PORTLAND, Ore. (TheStreet) -- Even when performing the most enjoyable tasks, there's always room for improvement.
Covering the beer industry and writing about beer is a pleasure on most days and nearly on par with drinking beer on its best days. The brewers are fascinating, the search for new brewers and beers leads to some of the most worthwhile stops on the map and the approach to beer by people in various places tells you quite a bit about who they are and what they want out of life. Its core is what's brewing in the tuns and kettles, but its hidden gems lie in beer aisles, on barstools and in gatherings large and small.
We're entering our fifth year of beer and craft beer coverage here at TheStreet and it's been an enlightening ride from our first look at pumpkin ale in 2010 to our chats with folks such as Boston Beer's Jim Koch, the Craft Brew Alliance's Rob Widmer, Sierra Nevada's Ken Grossman and New Belgium's Kim Jordan. We've learned quickly that beer isn't just a product. It's a portion of brewers' heritage and buyers' memories. It's an ideal worth petitioning the government over and pedantically defining down to its smallest details.
It matters and, more importantly, it matters a lot to you folks. If our stories about beer weren't read and those reading them weren't asking for more, this writer would likely be reassigned to the pork bellies beat. Beer stirs passions that few other commodities can, and it has a connection with people that we want to continue to explore in years to come.But we want to do it better. Just like the holiday host who thinks he or she could stand to lose a few pounds after finishing off this years leftovers or the procrastinators who decided that this is the year they finally see the rest of the world or do that one thing that's been scaring them senseless all these years, we know there's work to do. That's why we've come up with a few resolutions of our own this year we hope some of you will join us in keeping: 1. Try everything We mean everything. We know that you know that tallboy of Rainier isn't brewed in Seattle anymore and is basically malt liquor. Taste it anyway. We know that Herman Joseph's Private Reserve is made by AC Golden, a subsidiary of MolsonCoors. Taste it anyway. We're fully aware Goose Island is owned by Anheuser-Busch InBev now and that its Bourbon County Stout is now an A-B product. Try it anyway. Does a beer sound really bitter? Try it anyway. Does a beer have chili in it? Try it anyway. Is it coming out of a cask, a nitrogenated tap or a hop-filled device known only as Randall? Try it anyway. Knowing beer isn't about posing with a pint of Pliny the Elder and showing the world how cool you are. It's also not about putting down as much of a 30-pack as you can before kickoff. It's about exploring what's out there and informing your decision. It's about hearing the ignorance warning you off a particular beer and shrugging it off in favor of personal experience. It's about giving a retiree's brewery and taphouse in the suburbs the same chance you'd give a renowned brewer's new brewpub in the adjacent city. In short, it's a continuing education. It's learning the styles, learning the process behind it, learning what you like and learning why people like beers you don't. As with just about any area of study, the moment you're ready to learn everything about beer is the moment you accept what you don't know about it.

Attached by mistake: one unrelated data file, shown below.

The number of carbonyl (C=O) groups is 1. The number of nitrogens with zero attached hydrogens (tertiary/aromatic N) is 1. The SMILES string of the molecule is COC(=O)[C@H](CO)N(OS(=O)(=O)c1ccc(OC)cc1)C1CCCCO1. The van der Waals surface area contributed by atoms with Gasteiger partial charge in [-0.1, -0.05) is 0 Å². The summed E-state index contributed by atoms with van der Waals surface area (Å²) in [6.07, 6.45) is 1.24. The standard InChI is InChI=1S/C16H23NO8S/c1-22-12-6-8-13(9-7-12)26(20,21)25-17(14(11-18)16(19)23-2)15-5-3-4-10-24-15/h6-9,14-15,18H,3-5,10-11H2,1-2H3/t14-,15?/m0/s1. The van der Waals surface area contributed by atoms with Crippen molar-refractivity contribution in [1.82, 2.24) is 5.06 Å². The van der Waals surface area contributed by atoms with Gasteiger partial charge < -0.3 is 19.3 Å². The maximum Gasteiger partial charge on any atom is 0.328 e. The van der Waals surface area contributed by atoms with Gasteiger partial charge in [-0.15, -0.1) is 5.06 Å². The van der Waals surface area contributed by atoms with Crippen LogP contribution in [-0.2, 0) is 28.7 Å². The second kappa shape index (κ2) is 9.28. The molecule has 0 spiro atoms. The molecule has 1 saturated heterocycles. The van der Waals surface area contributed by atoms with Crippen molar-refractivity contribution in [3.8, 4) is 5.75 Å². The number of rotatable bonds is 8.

It's why gifted brewers still make pilgrimages to Belgium, Germany, the Czech Republic and elsewhere and apprentice under brewers whose families have been making beer for centuries. It's why beer lovers visit Trappist monasteries and adhere to their rigid rules just for a taste of their beers. It's why stout lovers will try Guinness in both Ireland and Nigeria and why a witbier enthusiast will visit Naka, Japan, just as readily as he or she will head to Hoegaarden, Belgium. Beer isn't as much about what you know as it is about what you can learn next. If you approach it with an open mind, we'll do the same.